China has been rattled by calls for Japan to host U.S. nuclear weapons, responding angrily to proposals by Japan’s former prime minister, Shinzo Abe, for Tokyo to consider arming up over rising concern with Russia’s invasion of Ukraine.
Shinzo Abe, who resigned in 2020 but maintains a strong influence over Japan’s foreign policy, said Japan should cast off its taboos surrounding nuclear weapons following the outbreak of war in Ukraine.
Like Ukraine, Japan is similarly at a strategic disadvantage against neighbouring China, which has a massive arsenal of nuclear arms. The Russian invasion of Ukraine has created regional concerns that China may invade Taiwan while the rest of the world focuses on Ukraine.
“In NATO, Germany, Belgium, the Netherlands and Italy take part in nuclear sharing, hosting American nuclear weapons,” Abe said in a TV interview, Nikkei Asia reported. “We need to understand how security is maintained around the world and not consider it taboo to have an open discussion.”
“We should firmly consider various options when we talk about how we can protect Japan and the lives of its people in this reality,” he said.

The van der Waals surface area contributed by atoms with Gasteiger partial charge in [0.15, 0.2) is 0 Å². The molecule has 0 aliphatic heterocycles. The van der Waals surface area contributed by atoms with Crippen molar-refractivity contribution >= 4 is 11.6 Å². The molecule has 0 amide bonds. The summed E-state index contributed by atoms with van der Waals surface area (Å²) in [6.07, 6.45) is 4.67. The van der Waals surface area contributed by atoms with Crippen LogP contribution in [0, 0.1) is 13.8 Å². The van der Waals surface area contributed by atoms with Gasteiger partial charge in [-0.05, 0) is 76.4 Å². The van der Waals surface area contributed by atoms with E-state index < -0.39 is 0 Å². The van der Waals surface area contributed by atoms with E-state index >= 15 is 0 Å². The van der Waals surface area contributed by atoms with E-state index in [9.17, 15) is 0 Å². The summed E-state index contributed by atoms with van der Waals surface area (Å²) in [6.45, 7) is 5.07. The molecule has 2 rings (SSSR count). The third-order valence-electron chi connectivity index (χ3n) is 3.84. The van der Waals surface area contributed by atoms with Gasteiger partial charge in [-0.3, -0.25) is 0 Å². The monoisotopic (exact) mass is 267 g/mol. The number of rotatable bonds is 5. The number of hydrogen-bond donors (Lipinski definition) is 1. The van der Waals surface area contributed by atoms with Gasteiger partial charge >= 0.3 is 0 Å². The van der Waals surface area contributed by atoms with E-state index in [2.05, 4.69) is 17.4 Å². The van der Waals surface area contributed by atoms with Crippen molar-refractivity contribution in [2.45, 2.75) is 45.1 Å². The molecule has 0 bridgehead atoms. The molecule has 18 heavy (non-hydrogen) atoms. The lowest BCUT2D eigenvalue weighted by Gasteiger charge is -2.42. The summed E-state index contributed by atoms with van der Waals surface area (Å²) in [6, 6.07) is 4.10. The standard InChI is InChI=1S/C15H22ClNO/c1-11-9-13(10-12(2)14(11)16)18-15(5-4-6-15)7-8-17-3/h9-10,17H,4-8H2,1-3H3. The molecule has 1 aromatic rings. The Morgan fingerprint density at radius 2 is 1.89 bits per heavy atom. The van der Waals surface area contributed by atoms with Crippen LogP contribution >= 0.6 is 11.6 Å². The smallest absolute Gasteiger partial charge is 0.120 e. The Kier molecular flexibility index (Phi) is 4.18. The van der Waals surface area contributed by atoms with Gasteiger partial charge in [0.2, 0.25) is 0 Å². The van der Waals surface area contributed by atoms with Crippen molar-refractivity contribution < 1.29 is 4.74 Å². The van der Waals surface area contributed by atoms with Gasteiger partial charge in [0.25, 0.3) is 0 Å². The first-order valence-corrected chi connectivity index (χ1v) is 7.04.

The move would reverse Japan’s long-held position on nuclear disarmament, which it adopted after the Second World War — and remains the only country in the world to be hit with nuclear bombs in the cities of Hiroshima and Nagasaki. The devastating attacks forced it to surrender to the United States.
Since the war, Japan has maintained good relations with the United States and is part of the superpower’s nuclear umbrella, but has adhered to its three non-nuclear principles preventing it from producing, possessing, or allowing them on its territory.
Abe’s call to host nuclear weapons was rejected by current Japanese Prime Minister Fumio Kishida, who called it “unacceptable given our country’s stance of maintaining the three non-nuclear principles,” per Taipei Times.
“Japanese politicians have frequently spread fallacies related to Taiwan and even blatantly made false remarks that violate the nation’s three non-nuclear principles,” retorted Chinese Ministry of Foreign Affairs spokesman Wang Wenbin in response to Abe’s suggestion, making his remarks to journalists in Beijing.
“We strongly ask Japan to deeply reflect on its history,” Wang continued, warning Tokyo to be “cautious in words and deeds on the Taiwan issue to stop provoking trouble.”
Abe, a staunch conservative who opposes Japan’s “pacifist” stance, said that any conflict involving China and Taiwan will necessitate Japanese involvement, and called for the United States to end its “strategic ambiguity” over Taiwan’s sovereignty.
“The U.S. takes a strategy of ambiguity, meaning it may or may not intervene militarily if Taiwan is attacked,” Abe stated. “By showing it may intervene, it keeps China in check, but by leaving open the possibility that it may not intervene, it makes sure that the Taiwanese forces for independence do not get out of control.”